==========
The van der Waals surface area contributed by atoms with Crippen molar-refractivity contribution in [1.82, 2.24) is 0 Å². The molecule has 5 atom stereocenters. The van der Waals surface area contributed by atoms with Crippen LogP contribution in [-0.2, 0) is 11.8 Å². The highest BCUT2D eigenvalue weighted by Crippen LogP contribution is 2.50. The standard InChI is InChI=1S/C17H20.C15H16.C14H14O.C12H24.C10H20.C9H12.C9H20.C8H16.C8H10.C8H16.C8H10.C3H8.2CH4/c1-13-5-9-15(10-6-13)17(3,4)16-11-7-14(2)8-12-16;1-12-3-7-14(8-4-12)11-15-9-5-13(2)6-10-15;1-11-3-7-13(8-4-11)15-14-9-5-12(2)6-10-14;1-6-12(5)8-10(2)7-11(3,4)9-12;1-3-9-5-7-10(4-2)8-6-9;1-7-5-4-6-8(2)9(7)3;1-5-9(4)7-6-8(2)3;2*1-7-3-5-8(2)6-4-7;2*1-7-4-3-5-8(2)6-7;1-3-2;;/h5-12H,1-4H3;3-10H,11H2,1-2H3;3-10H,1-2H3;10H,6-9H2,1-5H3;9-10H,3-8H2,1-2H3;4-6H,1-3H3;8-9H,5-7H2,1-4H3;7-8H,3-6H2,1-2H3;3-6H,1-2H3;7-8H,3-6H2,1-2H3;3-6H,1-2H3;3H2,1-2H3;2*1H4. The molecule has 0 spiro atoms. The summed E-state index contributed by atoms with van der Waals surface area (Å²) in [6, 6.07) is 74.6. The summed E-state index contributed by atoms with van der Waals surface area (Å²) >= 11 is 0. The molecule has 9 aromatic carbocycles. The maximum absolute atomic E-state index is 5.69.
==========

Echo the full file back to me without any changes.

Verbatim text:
The van der Waals surface area contributed by atoms with Crippen molar-refractivity contribution in [1.82, 2.24) is 0 Å². The molecule has 5 atom stereocenters. The van der Waals surface area contributed by atoms with Crippen LogP contribution in [-0.2, 0) is 11.8 Å². The highest BCUT2D eigenvalue weighted by Crippen LogP contribution is 2.50. The standard InChI is InChI=1S/C17H20.C15H16.C14H14O.C12H24.C10H20.C9H12.C9H20.C8H16.C8H10.C8H16.C8H10.C3H8.2CH4/c1-13-5-9-15(10-6-13)17(3,4)16-11-7-14(2)8-12-16;1-12-3-7-14(8-4-12)11-15-9-5-13(2)6-10-15;1-11-3-7-13(8-4-11)15-14-9-5-12(2)6-10-14;1-6-12(5)8-10(2)7-11(3,4)9-12;1-3-9-5-7-10(4-2)8-6-9;1-7-5-4-6-8(2)9(7)3;1-5-9(4)7-6-8(2)3;2*1-7-3-5-8(2)6-4-7;2*1-7-4-3-5-8(2)6-7;1-3-2;;/h5-12H,1-4H3;3-10H,11H2,1-2H3;3-10H,1-2H3;10H,6-9H2,1-5H3;9-10H,3-8H2,1-2H3;4-6H,1-3H3;8-9H,5-7H2,1-4H3;7-8H,3-6H2,1-2H3;3-6H,1-2H3;7-8H,3-6H2,1-2H3;3-6H,1-2H3;3H2,1-2H3;2*1H4. The molecule has 0 spiro atoms. The summed E-state index contributed by atoms with van der Waals surface area (Å²) in [6, 6.07) is 74.6. The summed E-state index contributed by atoms with van der Waals surface area (Å²) >= 11 is 0. The molecule has 9 aromatic carbocycles. The maximum absolute atomic E-state index is 5.69.